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This time last year, a group of industry leaders came together to promote a different way of looking at power distribution in a building, forming the EMerge Alliance.
Responding to pervasive trends in power, building products, lighting and other electrical devices, and interior furnishings, the group has developed a new standard that focuses on safer, more efficient and more flexible power distribution. The good news is all the technology already exists. It just isn’t evenly distributed, yet.
Think about this… the use of direct-current (DC) -powered devices has already surpassed the use of alternating current (AC) -powered devices in a building.
Standard devices within a space, such as fans, lights, appliances, computers, fire suppression devices and projectors, don’t actually use AC power. Most of these devices run on 24 Volts (or less) DC power and require some transformation from AC to DC on the distribution route. The distributed transformation causes inefficiencies and occasional redundancies, such as in lighting.
Does this mean that a building should immediately create a wholesale conversion to DC power?
No, in the same way that if we immediately convert automobiles to electric power, we realize that the infrastructure doesn’t exist to support them.
AC power in buildings will likely always exist because some of the large HVAC units require AC power. But, if we consider a hybrid approach for buildings where power sources could be drawn from standard AC power and then run from DC power when DC power is more available, then we have created a solution much like the Prius or other hybrid vehicles.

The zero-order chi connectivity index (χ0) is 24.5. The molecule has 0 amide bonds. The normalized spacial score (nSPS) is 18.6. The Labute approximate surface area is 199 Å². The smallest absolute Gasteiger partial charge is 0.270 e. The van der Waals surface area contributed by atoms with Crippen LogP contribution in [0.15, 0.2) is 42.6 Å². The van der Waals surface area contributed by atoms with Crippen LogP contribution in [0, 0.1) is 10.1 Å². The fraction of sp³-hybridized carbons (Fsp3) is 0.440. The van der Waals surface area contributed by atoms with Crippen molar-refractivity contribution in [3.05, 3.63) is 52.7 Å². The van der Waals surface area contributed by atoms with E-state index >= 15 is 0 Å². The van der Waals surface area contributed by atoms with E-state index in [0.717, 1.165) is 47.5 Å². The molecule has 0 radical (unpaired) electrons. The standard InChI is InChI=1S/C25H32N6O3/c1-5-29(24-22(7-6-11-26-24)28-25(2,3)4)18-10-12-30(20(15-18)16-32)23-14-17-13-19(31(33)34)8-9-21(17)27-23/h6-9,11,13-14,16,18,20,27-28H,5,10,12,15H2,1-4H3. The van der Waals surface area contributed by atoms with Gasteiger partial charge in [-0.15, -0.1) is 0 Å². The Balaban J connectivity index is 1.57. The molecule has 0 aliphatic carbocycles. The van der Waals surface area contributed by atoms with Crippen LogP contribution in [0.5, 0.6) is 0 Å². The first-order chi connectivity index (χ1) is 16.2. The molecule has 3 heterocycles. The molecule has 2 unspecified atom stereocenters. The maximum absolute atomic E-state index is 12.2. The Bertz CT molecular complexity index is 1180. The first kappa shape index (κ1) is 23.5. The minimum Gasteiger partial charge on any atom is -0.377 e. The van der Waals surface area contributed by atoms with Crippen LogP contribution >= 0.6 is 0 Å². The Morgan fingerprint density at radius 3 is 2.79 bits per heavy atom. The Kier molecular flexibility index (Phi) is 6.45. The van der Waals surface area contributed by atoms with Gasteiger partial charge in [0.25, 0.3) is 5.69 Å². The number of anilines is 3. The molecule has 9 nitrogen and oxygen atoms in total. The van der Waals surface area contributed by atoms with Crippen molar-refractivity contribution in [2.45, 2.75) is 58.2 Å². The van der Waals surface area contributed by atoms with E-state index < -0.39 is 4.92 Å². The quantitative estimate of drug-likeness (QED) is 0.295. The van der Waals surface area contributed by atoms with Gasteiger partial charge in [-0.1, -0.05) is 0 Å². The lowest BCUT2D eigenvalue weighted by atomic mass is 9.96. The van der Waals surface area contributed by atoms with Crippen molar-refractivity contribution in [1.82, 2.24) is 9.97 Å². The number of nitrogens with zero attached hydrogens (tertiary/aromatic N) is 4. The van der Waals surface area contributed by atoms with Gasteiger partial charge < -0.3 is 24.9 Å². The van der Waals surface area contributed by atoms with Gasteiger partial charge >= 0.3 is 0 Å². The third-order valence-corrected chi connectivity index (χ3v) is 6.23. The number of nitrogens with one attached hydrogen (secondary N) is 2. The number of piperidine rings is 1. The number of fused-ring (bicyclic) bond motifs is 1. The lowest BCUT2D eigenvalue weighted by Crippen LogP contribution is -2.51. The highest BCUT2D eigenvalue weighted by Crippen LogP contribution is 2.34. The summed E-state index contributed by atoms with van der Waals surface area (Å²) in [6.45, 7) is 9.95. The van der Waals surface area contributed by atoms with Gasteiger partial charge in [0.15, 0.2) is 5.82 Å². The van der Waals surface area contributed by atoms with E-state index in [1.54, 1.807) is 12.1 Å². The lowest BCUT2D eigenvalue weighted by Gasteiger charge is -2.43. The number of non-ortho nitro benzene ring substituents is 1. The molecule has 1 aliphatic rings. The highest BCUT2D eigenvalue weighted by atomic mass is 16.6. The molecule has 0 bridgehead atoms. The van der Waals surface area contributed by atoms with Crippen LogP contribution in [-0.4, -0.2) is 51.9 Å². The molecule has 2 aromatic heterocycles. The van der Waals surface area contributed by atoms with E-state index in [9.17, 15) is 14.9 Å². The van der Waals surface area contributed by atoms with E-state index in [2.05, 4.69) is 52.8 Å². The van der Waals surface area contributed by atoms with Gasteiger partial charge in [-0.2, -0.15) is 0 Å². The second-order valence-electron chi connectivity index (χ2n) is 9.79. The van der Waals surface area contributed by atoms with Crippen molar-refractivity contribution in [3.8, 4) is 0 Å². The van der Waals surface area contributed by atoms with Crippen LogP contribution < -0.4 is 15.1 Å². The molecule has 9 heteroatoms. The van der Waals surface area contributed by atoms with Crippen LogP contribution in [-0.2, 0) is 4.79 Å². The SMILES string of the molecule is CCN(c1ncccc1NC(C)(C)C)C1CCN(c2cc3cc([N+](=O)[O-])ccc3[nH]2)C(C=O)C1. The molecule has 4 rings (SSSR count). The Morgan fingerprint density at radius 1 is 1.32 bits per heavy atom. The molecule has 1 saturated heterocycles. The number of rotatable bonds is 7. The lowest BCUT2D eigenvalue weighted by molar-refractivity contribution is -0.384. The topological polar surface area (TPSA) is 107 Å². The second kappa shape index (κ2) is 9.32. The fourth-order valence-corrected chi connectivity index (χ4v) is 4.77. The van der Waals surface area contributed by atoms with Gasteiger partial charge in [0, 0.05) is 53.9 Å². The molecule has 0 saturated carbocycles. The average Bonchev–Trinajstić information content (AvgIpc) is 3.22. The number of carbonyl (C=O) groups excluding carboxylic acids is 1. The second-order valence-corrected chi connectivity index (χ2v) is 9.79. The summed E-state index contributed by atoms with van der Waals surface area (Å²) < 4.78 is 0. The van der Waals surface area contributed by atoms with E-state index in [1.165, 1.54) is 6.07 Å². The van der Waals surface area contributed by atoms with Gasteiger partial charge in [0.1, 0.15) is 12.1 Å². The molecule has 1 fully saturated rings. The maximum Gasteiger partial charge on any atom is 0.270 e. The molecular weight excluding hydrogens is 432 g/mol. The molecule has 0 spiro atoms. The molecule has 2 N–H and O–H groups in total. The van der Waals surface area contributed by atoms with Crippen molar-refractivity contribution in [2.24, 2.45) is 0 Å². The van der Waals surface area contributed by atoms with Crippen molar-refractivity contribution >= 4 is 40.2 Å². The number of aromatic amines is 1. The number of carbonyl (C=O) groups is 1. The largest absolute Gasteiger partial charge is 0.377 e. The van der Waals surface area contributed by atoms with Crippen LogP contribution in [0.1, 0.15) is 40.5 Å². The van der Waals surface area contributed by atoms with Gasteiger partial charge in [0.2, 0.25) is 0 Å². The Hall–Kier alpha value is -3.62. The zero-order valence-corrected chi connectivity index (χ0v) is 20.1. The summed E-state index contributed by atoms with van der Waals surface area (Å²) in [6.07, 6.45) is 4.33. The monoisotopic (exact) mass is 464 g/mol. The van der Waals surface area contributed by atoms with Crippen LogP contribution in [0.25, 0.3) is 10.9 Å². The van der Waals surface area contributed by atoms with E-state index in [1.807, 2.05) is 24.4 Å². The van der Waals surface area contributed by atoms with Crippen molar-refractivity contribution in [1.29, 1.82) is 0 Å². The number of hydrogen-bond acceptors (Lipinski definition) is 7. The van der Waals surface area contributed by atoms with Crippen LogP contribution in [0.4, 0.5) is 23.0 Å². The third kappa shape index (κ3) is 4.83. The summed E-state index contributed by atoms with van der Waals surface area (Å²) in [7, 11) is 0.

There has been a growing call to action to make things better in this regard.
To date, this has principally taken the form of smart grid efforts driving more intelligent management of large scale distribution systems and a growing effort to employ alternative and renewable energy generation.
At the end of the day though, the mainstream form of power generation and distribution is AC, while the emerging forms of distributed power generation are natively DC.
Smart grid efforts need to be met with smarter buildings.
The fact that buildings are normally set up to distribute AC power and devices are increasingly becoming DC power consumers, we have a second need for power conversion, which is often hidden inside of the devices themselves.
It’s one thing to read the label of a rectifier or power supply and record the efficiency loss, it’s another to guess at what’s going on inside of devices, such as electronic dimmable lighting, which don’t reveal conversion losses.
Add to that, the higher cost and lower reliability